I also think that HIV prevention agencies, due to stricter funding requirements, have moved away from community advocacy and mobilization and are increasingly focusing exclusively on behavioral prevention models. Agencies who used to treat individuals as individuals now see them as their clients and success is measured by how many condoms a person used each week or whether there as a reduction in sexual partners from week to week. There are benefits to tracking behavior but—without also addressing societal norms that make Latino gay and bisexual men feel that they are worth less than others—it's a losing effort.

I have always believed that self-esteem is the key to successful HIV prevention efforts and helping Latino and bisexual gay men feel more comfortable with their sexuality, while also challenging the general community on their homophobia, is as effective, if not more, than simply counting how many condoms someone used each week.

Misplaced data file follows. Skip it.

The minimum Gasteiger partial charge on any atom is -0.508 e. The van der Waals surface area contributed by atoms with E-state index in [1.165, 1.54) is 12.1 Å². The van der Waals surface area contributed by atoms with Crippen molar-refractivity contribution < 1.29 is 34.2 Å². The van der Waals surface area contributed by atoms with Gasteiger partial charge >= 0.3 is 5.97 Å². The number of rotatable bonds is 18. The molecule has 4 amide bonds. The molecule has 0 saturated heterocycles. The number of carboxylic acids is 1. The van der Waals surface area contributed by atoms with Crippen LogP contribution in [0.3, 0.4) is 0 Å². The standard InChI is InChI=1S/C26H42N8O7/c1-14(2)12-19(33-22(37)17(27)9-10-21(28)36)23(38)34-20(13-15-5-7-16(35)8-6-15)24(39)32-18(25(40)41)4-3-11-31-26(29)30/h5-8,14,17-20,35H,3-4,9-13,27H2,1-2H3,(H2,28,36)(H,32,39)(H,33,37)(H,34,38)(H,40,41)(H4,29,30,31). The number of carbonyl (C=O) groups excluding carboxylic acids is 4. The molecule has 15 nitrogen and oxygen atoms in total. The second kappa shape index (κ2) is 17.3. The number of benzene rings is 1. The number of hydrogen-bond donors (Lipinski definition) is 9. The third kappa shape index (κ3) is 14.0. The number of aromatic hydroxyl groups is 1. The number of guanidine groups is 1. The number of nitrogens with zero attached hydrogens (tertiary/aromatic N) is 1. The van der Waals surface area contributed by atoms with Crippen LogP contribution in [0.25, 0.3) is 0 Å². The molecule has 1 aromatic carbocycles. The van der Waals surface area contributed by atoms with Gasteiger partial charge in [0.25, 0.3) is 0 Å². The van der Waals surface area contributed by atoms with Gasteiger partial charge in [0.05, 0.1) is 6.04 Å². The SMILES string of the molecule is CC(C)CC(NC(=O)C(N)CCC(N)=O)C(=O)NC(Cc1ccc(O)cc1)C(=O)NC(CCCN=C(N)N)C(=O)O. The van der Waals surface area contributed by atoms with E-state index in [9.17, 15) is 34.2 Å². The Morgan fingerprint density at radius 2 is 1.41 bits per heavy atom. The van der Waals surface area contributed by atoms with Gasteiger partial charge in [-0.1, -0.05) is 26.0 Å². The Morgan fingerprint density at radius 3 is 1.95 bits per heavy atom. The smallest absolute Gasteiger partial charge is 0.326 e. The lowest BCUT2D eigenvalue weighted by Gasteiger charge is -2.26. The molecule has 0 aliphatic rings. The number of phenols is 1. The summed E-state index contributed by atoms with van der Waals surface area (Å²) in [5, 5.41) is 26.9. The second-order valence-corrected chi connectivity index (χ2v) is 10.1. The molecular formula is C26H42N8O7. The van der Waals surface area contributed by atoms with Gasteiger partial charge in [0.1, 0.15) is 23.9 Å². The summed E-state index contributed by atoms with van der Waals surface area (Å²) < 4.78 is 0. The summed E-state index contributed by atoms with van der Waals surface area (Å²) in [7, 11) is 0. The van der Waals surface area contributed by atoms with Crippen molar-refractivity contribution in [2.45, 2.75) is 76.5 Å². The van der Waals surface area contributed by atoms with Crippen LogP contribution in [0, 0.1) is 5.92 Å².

This toolkit is exploring how funders can better promote racial equity in this country. Through your various roles over the years, how have you seen racial and economic inequities affect the LGBTQ Latino/a community?

I won't address, in general terms, the issues of racial and economic inequities facing LGBT people of color in the U.S. I believe others can be much more successful and succinct in addressing the issue than I would be.

But I will say that in the years that I worked closely with the Latino LGBT community in New York, as well as the various local grassroots organizations that represent them, it was frustrating to see, on the one hand, the amount of hours spent by many folk in those organizations reaching out and caring for members of the Latino LGBT community—mostly as volunteers—and the scant support they received from foundations.

While at the Commission, I was successful in working with state government agencies to provide organizations with pass-through funding and technical assistance but, overall, private foundations were absent. Being privy to background discussions—and as part of the evaluation committee for a new Racial Equality Initiative at the Stonewall Foundation—I know that there are recent efforts to take a new look at the work done by some of these small grassroots organizations and a renewed interest in supporting them, and I, for one, applaud those efforts.